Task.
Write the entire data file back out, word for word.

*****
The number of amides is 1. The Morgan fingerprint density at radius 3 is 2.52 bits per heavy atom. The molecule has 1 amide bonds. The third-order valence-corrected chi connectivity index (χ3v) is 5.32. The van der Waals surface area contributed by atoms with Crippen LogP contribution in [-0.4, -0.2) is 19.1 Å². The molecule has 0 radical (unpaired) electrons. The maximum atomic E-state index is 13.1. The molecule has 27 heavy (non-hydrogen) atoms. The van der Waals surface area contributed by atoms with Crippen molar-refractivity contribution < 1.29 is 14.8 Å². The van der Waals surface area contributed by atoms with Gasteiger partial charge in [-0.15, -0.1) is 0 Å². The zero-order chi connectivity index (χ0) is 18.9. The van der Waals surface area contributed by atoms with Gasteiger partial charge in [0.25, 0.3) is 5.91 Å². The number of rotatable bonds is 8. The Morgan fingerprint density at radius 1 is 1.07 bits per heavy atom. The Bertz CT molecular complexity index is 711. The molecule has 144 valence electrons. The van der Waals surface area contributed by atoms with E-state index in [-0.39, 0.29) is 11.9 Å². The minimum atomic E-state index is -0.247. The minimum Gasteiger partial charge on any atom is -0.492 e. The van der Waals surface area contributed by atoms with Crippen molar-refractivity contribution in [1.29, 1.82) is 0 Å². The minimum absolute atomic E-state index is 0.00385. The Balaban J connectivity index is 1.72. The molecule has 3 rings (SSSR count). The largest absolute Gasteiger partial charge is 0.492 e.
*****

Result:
The number of amides is 1. The Morgan fingerprint density at radius 3 is 2.52 bits per heavy atom. The molecule has 1 amide bonds. The third-order valence-corrected chi connectivity index (χ3v) is 5.32. The van der Waals surface area contributed by atoms with Crippen LogP contribution in [-0.4, -0.2) is 19.1 Å². The molecule has 0 radical (unpaired) electrons. The maximum atomic E-state index is 13.1. The molecule has 27 heavy (non-hydrogen) atoms. The van der Waals surface area contributed by atoms with Crippen molar-refractivity contribution < 1.29 is 14.8 Å². The van der Waals surface area contributed by atoms with Gasteiger partial charge in [-0.15, -0.1) is 0 Å². The zero-order chi connectivity index (χ0) is 18.9. The van der Waals surface area contributed by atoms with Gasteiger partial charge in [0.25, 0.3) is 5.91 Å². The number of rotatable bonds is 8. The Morgan fingerprint density at radius 1 is 1.07 bits per heavy atom. The Bertz CT molecular complexity index is 711. The molecule has 144 valence electrons. The van der Waals surface area contributed by atoms with E-state index in [-0.39, 0.29) is 11.9 Å². The minimum atomic E-state index is -0.247. The minimum Gasteiger partial charge on any atom is -0.492 e. The van der Waals surface area contributed by atoms with Crippen molar-refractivity contribution in [1.29, 1.82) is 0 Å². The minimum absolute atomic E-state index is 0.00385. The Balaban J connectivity index is 1.72. The molecule has 3 rings (SSSR count). The largest absolute Gasteiger partial charge is 0.492 e.